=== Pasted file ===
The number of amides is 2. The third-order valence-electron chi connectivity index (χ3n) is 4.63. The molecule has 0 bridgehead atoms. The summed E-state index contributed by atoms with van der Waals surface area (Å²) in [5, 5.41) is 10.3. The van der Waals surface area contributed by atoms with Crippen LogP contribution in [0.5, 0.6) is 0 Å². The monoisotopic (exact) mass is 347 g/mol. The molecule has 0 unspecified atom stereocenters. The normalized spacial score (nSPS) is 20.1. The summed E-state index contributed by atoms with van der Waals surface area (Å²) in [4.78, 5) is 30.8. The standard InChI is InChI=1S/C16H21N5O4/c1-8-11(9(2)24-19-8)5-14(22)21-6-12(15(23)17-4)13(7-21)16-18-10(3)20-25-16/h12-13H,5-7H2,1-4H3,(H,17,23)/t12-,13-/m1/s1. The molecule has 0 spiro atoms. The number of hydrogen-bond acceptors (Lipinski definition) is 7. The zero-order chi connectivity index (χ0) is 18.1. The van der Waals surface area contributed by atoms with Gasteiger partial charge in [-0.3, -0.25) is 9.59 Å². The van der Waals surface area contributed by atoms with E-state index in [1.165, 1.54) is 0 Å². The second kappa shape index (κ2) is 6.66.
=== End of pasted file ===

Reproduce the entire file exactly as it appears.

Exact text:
The number of amides is 2. The third-order valence-electron chi connectivity index (χ3n) is 4.63. The molecule has 0 bridgehead atoms. The summed E-state index contributed by atoms with van der Waals surface area (Å²) in [5, 5.41) is 10.3. The van der Waals surface area contributed by atoms with Crippen LogP contribution in [0.5, 0.6) is 0 Å². The monoisotopic (exact) mass is 347 g/mol. The molecule has 0 unspecified atom stereocenters. The normalized spacial score (nSPS) is 20.1. The summed E-state index contributed by atoms with van der Waals surface area (Å²) in [4.78, 5) is 30.8. The standard InChI is InChI=1S/C16H21N5O4/c1-8-11(9(2)24-19-8)5-14(22)21-6-12(15(23)17-4)13(7-21)16-18-10(3)20-25-16/h12-13H,5-7H2,1-4H3,(H,17,23)/t12-,13-/m1/s1. The molecule has 0 spiro atoms. The number of hydrogen-bond acceptors (Lipinski definition) is 7. The zero-order chi connectivity index (χ0) is 18.1. The van der Waals surface area contributed by atoms with Gasteiger partial charge in [-0.3, -0.25) is 9.59 Å². The van der Waals surface area contributed by atoms with E-state index in [1.165, 1.54) is 0 Å². The second kappa shape index (κ2) is 6.66.